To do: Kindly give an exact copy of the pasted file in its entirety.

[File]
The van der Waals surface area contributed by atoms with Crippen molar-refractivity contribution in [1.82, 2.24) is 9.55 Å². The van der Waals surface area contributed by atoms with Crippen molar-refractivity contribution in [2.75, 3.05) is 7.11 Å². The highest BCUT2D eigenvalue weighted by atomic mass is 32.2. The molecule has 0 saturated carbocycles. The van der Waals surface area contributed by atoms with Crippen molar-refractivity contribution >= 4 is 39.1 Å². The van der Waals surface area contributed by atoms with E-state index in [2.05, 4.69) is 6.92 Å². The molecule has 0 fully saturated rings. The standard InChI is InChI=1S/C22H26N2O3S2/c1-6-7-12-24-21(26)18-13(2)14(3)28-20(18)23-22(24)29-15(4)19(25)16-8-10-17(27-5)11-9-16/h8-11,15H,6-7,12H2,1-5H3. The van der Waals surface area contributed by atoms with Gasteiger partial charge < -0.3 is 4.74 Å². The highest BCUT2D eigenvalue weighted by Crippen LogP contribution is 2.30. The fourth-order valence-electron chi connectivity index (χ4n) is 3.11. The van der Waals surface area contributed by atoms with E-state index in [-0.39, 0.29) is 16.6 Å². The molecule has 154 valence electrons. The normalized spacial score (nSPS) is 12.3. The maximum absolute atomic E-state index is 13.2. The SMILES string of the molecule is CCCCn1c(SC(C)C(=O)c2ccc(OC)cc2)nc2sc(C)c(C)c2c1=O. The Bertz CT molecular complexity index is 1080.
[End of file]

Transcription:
The van der Waals surface area contributed by atoms with Crippen molar-refractivity contribution in [1.82, 2.24) is 9.55 Å². The van der Waals surface area contributed by atoms with Crippen molar-refractivity contribution in [2.75, 3.05) is 7.11 Å². The highest BCUT2D eigenvalue weighted by atomic mass is 32.2. The molecule has 0 saturated carbocycles. The van der Waals surface area contributed by atoms with Crippen molar-refractivity contribution >= 4 is 39.1 Å². The van der Waals surface area contributed by atoms with E-state index in [2.05, 4.69) is 6.92 Å². The molecule has 0 fully saturated rings. The standard InChI is InChI=1S/C22H26N2O3S2/c1-6-7-12-24-21(26)18-13(2)14(3)28-20(18)23-22(24)29-15(4)19(25)16-8-10-17(27-5)11-9-16/h8-11,15H,6-7,12H2,1-5H3. The van der Waals surface area contributed by atoms with Gasteiger partial charge < -0.3 is 4.74 Å². The highest BCUT2D eigenvalue weighted by Crippen LogP contribution is 2.30. The fourth-order valence-electron chi connectivity index (χ4n) is 3.11. The van der Waals surface area contributed by atoms with E-state index in [-0.39, 0.29) is 16.6 Å². The molecule has 154 valence electrons. The normalized spacial score (nSPS) is 12.3. The maximum absolute atomic E-state index is 13.2. The SMILES string of the molecule is CCCCn1c(SC(C)C(=O)c2ccc(OC)cc2)nc2sc(C)c(C)c2c1=O. The Bertz CT molecular complexity index is 1080.